I am not qualified to speak of womanhood, so I will stick to what I know about manhood albeit imperfectly. There are two ways to become a man of God. The first and the best is the way of Saint Joseph, silent, in awe before Logos the Word. The second and much less recommendable is self-learning by making every conceivable mistake. That was the way I unwittingly chose. In my defense I must say that it seemed a good idea at the time. A good idea it was not but it worked because God writes straight in crooked lines. What would have seemed impossible came to pass only through His power and wisdom.

Back to Joseph. He is a provider, like Joseph the beloved son of Jacob who saved the whole family from starvation. Also, like that first Joseph, the putative father of Jesus was  a man in a constant dialog with God through dreams. Divine dreams do not come to those who idle all day and therefore sleep lightly. No, dreams come to common men of God after an exhausting day of honest toiling for survival, or to wise men of God after prudent consideration of the mysteries of life.

Joseph was a man uncommon in his being common because he was centered in his duties. His energy was dedicated to serve others as a tekton, a man who works with iron and wood. He was most likely making and repairing plows. There is a profound allegory hidden in Joseph’s work because the first letter of the Hebrew alphabet, the aleph, resembles a man plowing a field, the union of human work and heavenly blessings. That letter also symbolizes that the strength of man comes from God. On the humble masculinity of Joseph hinged Heaven and Earth.

In the work of  Joseph’s rough hands we find a strange foreboding of the Cross. In his kind concern for Mary and Jesus we see a reflection of the love of the Father, eternal provider, silent benefactor of the human family.

So, the purpose of a man is to prepare himself to be a Joseph. A Catholic man’s heart is an orderly storage of holy passion. To God he gives his whole obedience, allowing Him to guide his steps. In union with his wife they both worship God in the sacred mystery of creating new life. From the moment a man falls in love with his wife, he serves God in her. The old emblem of the ancient English weddings comes again to mind, being as it is a precious example of how liturgy conceals and at the same time reveals the great truths of life. The groom pronounces the words after the Priest who is representing God:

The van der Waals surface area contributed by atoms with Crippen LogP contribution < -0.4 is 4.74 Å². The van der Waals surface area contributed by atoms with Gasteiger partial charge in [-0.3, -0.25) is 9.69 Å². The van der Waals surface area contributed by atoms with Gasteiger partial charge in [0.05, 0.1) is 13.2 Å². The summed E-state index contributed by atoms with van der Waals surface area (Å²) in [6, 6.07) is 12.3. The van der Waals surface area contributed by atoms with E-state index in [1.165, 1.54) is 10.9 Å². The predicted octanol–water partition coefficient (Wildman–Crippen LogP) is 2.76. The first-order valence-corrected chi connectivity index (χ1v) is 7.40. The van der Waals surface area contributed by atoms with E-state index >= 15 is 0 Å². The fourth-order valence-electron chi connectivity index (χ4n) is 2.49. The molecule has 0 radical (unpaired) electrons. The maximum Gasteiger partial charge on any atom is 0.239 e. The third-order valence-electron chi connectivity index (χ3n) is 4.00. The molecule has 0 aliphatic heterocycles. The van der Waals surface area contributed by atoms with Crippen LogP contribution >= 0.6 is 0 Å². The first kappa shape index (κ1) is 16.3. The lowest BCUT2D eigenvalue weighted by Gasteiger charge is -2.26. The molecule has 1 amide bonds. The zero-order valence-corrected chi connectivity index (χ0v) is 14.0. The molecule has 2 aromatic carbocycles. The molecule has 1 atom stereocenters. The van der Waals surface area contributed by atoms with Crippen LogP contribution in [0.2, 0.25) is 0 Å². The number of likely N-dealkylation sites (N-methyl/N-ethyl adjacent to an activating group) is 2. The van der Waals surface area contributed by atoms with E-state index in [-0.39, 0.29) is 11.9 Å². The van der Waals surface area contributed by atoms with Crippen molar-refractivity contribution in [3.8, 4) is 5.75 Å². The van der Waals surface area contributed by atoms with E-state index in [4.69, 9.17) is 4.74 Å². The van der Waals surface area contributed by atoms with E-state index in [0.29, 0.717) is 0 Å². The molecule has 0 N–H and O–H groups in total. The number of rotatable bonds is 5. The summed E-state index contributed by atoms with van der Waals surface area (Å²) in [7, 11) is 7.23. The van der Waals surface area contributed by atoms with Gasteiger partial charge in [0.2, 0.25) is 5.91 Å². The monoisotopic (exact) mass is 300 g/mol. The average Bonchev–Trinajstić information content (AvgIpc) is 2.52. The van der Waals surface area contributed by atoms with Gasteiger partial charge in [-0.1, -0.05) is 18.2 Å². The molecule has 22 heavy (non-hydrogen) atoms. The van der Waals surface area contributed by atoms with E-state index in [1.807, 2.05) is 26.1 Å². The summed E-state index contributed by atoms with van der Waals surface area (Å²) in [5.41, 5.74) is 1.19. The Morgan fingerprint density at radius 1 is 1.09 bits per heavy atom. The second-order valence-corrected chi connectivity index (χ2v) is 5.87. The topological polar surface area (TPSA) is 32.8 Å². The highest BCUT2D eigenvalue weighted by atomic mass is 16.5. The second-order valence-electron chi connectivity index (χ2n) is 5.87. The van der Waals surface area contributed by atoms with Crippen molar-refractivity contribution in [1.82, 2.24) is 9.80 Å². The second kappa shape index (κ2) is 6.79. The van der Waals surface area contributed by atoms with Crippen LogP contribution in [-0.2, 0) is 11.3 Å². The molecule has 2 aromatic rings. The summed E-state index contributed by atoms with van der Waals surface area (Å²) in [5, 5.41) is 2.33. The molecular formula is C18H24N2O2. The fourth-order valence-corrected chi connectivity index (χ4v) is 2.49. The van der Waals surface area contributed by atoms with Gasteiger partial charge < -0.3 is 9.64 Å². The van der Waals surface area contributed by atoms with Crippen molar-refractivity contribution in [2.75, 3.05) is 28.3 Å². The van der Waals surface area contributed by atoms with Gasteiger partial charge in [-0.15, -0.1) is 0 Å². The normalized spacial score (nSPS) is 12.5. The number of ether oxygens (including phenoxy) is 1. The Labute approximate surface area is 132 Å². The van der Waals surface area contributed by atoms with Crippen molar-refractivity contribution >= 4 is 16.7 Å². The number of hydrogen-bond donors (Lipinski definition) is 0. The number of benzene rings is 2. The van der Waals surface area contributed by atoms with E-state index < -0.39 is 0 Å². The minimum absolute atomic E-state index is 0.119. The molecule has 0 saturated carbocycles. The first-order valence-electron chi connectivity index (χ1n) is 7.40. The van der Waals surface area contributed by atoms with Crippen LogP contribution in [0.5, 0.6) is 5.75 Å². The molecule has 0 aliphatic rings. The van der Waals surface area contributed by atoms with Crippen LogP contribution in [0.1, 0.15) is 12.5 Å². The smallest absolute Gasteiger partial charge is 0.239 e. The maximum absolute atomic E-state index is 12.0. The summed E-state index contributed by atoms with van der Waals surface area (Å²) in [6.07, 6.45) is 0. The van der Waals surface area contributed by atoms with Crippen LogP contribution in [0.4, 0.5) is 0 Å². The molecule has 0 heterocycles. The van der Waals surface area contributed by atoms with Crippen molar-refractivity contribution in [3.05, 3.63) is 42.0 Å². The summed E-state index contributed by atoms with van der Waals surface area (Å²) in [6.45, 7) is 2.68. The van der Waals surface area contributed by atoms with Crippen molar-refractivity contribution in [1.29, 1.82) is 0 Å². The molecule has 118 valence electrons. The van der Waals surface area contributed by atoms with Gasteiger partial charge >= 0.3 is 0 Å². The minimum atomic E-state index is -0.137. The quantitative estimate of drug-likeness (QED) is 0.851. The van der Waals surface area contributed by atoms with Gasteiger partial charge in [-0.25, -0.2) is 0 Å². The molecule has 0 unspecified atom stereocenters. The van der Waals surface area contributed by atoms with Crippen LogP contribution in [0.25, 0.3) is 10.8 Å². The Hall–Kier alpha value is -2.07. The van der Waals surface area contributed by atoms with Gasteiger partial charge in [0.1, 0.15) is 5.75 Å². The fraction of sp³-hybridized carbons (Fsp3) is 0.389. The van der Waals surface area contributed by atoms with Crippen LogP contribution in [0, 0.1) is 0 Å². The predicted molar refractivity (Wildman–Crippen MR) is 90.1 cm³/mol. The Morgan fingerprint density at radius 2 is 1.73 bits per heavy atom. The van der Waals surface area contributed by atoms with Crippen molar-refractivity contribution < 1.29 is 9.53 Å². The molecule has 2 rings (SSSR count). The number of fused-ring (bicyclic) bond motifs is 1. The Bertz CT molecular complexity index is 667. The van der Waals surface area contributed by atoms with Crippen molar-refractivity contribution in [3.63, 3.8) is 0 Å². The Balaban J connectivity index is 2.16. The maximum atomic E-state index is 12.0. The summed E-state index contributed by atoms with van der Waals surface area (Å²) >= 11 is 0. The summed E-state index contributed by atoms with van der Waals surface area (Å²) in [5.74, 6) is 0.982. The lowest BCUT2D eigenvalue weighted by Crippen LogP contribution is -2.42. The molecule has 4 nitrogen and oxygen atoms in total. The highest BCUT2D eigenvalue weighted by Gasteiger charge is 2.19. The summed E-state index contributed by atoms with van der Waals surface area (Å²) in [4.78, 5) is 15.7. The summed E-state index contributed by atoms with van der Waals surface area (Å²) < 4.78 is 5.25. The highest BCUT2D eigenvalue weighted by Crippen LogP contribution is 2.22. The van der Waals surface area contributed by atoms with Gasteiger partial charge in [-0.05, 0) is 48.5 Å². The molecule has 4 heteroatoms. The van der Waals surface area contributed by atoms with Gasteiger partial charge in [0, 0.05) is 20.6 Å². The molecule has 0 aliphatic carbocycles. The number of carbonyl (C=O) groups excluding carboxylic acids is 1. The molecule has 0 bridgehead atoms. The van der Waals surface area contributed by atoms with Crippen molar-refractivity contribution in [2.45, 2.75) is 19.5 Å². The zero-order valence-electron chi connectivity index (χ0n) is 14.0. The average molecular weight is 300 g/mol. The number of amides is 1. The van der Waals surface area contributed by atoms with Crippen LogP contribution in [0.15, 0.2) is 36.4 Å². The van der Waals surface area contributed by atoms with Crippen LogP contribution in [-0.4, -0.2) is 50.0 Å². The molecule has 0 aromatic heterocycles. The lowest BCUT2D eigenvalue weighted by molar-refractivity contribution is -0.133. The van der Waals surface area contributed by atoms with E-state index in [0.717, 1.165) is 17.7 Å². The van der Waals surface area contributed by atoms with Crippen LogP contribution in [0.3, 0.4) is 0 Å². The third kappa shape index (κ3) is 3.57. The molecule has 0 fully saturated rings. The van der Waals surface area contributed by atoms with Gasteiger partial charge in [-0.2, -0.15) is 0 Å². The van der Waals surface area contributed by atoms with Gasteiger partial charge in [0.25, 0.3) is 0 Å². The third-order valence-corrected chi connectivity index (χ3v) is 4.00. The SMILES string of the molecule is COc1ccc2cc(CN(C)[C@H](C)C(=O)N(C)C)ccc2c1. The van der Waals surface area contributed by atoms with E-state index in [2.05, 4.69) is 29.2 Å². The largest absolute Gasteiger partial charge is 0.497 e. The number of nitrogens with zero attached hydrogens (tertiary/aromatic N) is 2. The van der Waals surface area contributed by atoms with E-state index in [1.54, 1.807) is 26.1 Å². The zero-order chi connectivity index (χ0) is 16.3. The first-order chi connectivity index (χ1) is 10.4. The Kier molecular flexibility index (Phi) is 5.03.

“With this ring I thee wedde, with my body I thee worship, and with all my worldly goodes I thee endow.

A married Catholic man has to master the art of having nothing of his own. His will, he has given to his Lord and Savior; his body, his seed, and his possessions he has given to his bride; his daily labor is his sacrifice offered on the altar of his family. If he is a real man, he has to be ready to empty himself completely just like Christ did on the Cross. If need be, a real man will lose his own life defending his family. And in the final judgment he will have to bear before God the responsibility of being the head of his wife and children: all the good and bad decisions will be his and only his. He will be there to spare his own from divine judgment. Then his self-giving will be complete and he will be ready for the Great Wedding before the sparkling altar of the heavenly Jerusalem pronouncing a simple statement:

“My Lord, I’ve been your servant, a husband, and a father.”

In the day of St. Kieran the Younger.

The birth of Jesus



Additional comments

“The will of God gives to all things a supernatural and divine value for the soul submitting to it. The duties it imposes, and those it contains, with all the matters over which it is diffused, become holy and perfect, because, being unlimited in power, everything it touches shares its divine character. … The entire virtue of all that is called holy is in its approximation to this order established by God; therefore nothing should be rejected, nothing sought after, but everything accepted that is ordained and nothing attempted contrary to the will of God. … When God requires action, sanctity is to be found in activity.” — Fr. Jean-Pierre de Caussade, quoted from Your Morning Offering.


Canova: Encounter of Eros and Psyche